Between April 1975 and January 1979 The Khmer Rouge committed some of the worst genocides in human history.
Throughout generations around the world genocide or ethnic cleansing was used to discard human life that was felt inferior to the people responsible.
The perpetrators in their own minds had an idea on how life should be and in one of the most horrendous ways possible destroyed lives and the lives of those families involved to meet this aim.
One of the worst I have discovered as I travel around Asia is what the Khmer Rouge did to their own people.
Whilst genocide has many victims throughout the world and in no way can anyone diminish any of the murderous acts that have contributed throughout history, whether it be of the Jewish community in Germany during the second world war, the Muslims in the Srebrenica massacre of former Yugoslavia or the Tutsi killings in Rwanda by the Hutu where neighbors killed each other in the street or indeed the many other killings that have taken place throughout the world, one seems to stand slightly apart in terms of the reasoning behind it.
In all the cases above an underlying resentment towards the victims was established by the perpetrators beforehand, in some cases years of deep-seated resentment that fostered unchallenged and eventually spilled out into murder.
However, in Cambodia, there was nothing, no history that I can see of that would have incited such reasons for committing this genocide.
It became something that suddenly appeared out of a revolution, that quickly demonstrated the ineptitude of the ruling people.
Their misguided belief that they could take a country forward by effectively going backward and removing all materialistic things from the people, denouncing religion, abolishing currency and ruling with a weapon was extreme, to say the least.
They took the urban population from the cities abandoning everything they had and put them to work in the fields expecting everyone to grow rice and vegetables, for the organization known as the Angkar.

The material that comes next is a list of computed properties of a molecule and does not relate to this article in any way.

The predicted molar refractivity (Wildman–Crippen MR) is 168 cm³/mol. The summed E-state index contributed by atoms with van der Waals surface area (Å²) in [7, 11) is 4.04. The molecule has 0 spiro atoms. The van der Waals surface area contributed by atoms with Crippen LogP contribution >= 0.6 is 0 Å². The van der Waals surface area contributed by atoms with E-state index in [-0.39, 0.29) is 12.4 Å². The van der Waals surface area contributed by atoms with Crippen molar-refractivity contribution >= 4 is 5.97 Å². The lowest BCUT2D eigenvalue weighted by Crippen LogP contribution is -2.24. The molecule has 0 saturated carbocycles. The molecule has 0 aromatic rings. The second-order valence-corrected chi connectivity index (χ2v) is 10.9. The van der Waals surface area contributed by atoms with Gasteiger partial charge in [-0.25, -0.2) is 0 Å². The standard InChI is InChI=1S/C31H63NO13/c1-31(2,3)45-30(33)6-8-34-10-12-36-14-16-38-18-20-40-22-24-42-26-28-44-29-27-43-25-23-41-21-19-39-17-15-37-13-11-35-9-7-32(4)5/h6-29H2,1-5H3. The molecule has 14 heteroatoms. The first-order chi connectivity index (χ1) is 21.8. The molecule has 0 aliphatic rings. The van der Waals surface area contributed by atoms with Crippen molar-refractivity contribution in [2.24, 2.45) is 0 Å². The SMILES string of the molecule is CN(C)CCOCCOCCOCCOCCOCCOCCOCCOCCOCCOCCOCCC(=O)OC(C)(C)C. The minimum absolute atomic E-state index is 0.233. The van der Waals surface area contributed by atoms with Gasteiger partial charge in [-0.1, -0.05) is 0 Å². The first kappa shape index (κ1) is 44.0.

For these people it meant a complete change of life, having to live in the countryside, to work in fields for up to 12 hours per day and only be given a watered-down bowl of rice left many starving, ill with disease and exhausted until they eventually died.
Monks were taken from their temples and pagoda’s and punished by working alongside the middle class, many themselves perished as well.
When the country did not prosper the men in charge believed that if their ideological system was sound and they themselves were not at fault then it must be the people.
Which put in motion a torturous campaign of killings that started with the educated, doctors, lawyers, teachers and quickly spilled into anyone who seemed slightly educated, people who read books, who wore glasses (this meant that they studied and read) and would be resistant therefore a threat.
Suspicion was everywhere
They turned people against each other, encouraged children to spy on their parents for small helpings of food.
If they killed someone in a family they looked closely at the rest of the relatives, they believed it was better to kill the entire family than leave one alive to bring about revenge.
They set up torture camps like the one in Phnom Penh called s21 which was originally a school.
Once they had got people to confess they were sent to what has now become known as the Killing fields places where the accused were taken to be executed.
The Choeung Ek Genocidal Centre in Phnom Penh is one of these.
They used barbaric methods to kill these innocent people, rather than waste the cost of bullets.
The longer they were in power the more devastated the country became, the more killings were conducted.
Eventually, many Cambodians who had fled into neighboring Vietnam and backed by the Vietnamese invaded and reclaimed the cities, putting an end to the genocide, and maintaining a controlled government that continued to fight a civil war against the outcast Khmer Rouge rebels and other factions for over 10 years.
Today you can visit many of the killing fields around Cambodia and listen as stories from survivors are explained through audio headsets, try and understand what they had to suffer through those years of terror and donate to keeping these places open.
One of these is in the capital Phnom Penn, a trip to this memorial ground will take a few hours, but I would suggest you put aside an afternoon to visit as it can be quite disturbing and upsetting, also do not plan to do anything in the evening and use the time to reflect on what you will see.
Yes, it is a place like many of the genocides that are not nice to visit, however, only by understanding history and acknowledging what humans are capable of can we stop them from happening again.
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